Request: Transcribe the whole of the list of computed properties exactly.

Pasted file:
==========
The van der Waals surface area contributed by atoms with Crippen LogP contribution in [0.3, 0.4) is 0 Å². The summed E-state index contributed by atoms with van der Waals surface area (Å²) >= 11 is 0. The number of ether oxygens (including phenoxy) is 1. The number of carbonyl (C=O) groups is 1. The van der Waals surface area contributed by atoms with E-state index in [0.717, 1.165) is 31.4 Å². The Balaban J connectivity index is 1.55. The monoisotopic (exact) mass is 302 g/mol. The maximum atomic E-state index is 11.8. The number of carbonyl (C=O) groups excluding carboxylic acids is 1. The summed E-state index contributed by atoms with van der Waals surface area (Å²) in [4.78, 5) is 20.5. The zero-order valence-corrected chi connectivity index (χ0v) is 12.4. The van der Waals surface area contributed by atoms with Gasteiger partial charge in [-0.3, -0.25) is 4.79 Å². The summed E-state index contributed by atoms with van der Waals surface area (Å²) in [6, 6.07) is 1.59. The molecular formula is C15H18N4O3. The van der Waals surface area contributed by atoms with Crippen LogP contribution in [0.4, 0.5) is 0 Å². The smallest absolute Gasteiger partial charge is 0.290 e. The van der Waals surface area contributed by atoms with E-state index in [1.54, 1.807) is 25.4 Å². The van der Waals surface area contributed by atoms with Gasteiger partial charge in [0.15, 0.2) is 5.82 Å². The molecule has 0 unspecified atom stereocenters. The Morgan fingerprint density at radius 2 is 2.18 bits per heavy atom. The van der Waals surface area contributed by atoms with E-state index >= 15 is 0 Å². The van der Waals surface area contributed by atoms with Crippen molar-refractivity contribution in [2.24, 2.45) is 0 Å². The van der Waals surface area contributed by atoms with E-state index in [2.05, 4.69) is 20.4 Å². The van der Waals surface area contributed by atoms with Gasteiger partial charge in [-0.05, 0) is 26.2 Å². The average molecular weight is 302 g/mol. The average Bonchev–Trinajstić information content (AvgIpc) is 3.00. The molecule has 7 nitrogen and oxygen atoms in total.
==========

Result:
The van der Waals surface area contributed by atoms with Crippen LogP contribution in [0.3, 0.4) is 0 Å². The summed E-state index contributed by atoms with van der Waals surface area (Å²) >= 11 is 0. The number of ether oxygens (including phenoxy) is 1. The number of carbonyl (C=O) groups is 1. The van der Waals surface area contributed by atoms with E-state index in [0.717, 1.165) is 31.4 Å². The Balaban J connectivity index is 1.55. The monoisotopic (exact) mass is 302 g/mol. The maximum atomic E-state index is 11.8. The number of carbonyl (C=O) groups excluding carboxylic acids is 1. The summed E-state index contributed by atoms with van der Waals surface area (Å²) in [4.78, 5) is 20.5. The zero-order valence-corrected chi connectivity index (χ0v) is 12.4. The van der Waals surface area contributed by atoms with Gasteiger partial charge in [-0.3, -0.25) is 4.79 Å². The summed E-state index contributed by atoms with van der Waals surface area (Å²) in [6, 6.07) is 1.59. The molecular formula is C15H18N4O3. The van der Waals surface area contributed by atoms with Crippen LogP contribution in [0.4, 0.5) is 0 Å². The smallest absolute Gasteiger partial charge is 0.290 e. The van der Waals surface area contributed by atoms with E-state index in [1.54, 1.807) is 25.4 Å². The van der Waals surface area contributed by atoms with Gasteiger partial charge in [0.15, 0.2) is 5.82 Å². The molecule has 0 unspecified atom stereocenters. The Morgan fingerprint density at radius 2 is 2.18 bits per heavy atom. The van der Waals surface area contributed by atoms with E-state index >= 15 is 0 Å². The van der Waals surface area contributed by atoms with Crippen molar-refractivity contribution in [2.24, 2.45) is 0 Å². The van der Waals surface area contributed by atoms with E-state index in [2.05, 4.69) is 20.4 Å². The van der Waals surface area contributed by atoms with Gasteiger partial charge in [-0.05, 0) is 26.2 Å². The average molecular weight is 302 g/mol. The average Bonchev–Trinajstić information content (AvgIpc) is 3.00. The molecule has 7 nitrogen and oxygen atoms in total.